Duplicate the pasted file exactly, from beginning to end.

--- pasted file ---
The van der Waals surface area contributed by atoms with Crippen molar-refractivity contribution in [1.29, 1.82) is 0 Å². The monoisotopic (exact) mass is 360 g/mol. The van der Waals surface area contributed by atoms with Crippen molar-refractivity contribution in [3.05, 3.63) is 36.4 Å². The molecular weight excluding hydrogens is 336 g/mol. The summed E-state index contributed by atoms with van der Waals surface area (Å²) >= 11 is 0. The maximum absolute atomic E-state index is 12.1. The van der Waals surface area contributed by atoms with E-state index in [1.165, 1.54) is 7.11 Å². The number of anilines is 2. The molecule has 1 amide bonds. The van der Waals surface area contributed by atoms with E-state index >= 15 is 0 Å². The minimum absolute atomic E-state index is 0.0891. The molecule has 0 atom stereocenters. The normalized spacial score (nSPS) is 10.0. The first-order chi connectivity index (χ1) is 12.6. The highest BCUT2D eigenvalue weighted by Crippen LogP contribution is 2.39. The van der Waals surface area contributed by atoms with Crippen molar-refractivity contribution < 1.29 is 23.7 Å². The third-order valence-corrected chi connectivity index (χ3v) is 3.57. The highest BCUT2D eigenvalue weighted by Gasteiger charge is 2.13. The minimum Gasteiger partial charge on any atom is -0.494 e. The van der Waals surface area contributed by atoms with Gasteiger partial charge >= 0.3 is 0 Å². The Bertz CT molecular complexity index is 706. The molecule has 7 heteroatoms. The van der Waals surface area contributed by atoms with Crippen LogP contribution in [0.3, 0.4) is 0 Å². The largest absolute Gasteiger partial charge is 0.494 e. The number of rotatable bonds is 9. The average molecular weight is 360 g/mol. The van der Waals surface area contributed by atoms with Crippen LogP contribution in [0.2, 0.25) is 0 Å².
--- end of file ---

The van der Waals surface area contributed by atoms with Crippen molar-refractivity contribution in [1.29, 1.82) is 0 Å². The monoisotopic (exact) mass is 360 g/mol. The van der Waals surface area contributed by atoms with Crippen molar-refractivity contribution in [3.05, 3.63) is 36.4 Å². The molecular weight excluding hydrogens is 336 g/mol. The summed E-state index contributed by atoms with van der Waals surface area (Å²) >= 11 is 0. The maximum absolute atomic E-state index is 12.1. The van der Waals surface area contributed by atoms with E-state index in [1.165, 1.54) is 7.11 Å². The number of anilines is 2. The molecule has 1 amide bonds. The van der Waals surface area contributed by atoms with E-state index >= 15 is 0 Å². The minimum absolute atomic E-state index is 0.0891. The molecule has 0 atom stereocenters. The normalized spacial score (nSPS) is 10.0. The first-order chi connectivity index (χ1) is 12.6. The highest BCUT2D eigenvalue weighted by Crippen LogP contribution is 2.39. The van der Waals surface area contributed by atoms with Crippen molar-refractivity contribution < 1.29 is 23.7 Å². The third-order valence-corrected chi connectivity index (χ3v) is 3.57. The highest BCUT2D eigenvalue weighted by Gasteiger charge is 2.13. The minimum Gasteiger partial charge on any atom is -0.494 e. The van der Waals surface area contributed by atoms with Gasteiger partial charge >= 0.3 is 0 Å². The Bertz CT molecular complexity index is 706. The molecule has 7 heteroatoms. The van der Waals surface area contributed by atoms with Crippen LogP contribution in [0.3, 0.4) is 0 Å². The largest absolute Gasteiger partial charge is 0.494 e. The number of rotatable bonds is 9. The average molecular weight is 360 g/mol. The van der Waals surface area contributed by atoms with Crippen LogP contribution in [0.2, 0.25) is 0 Å².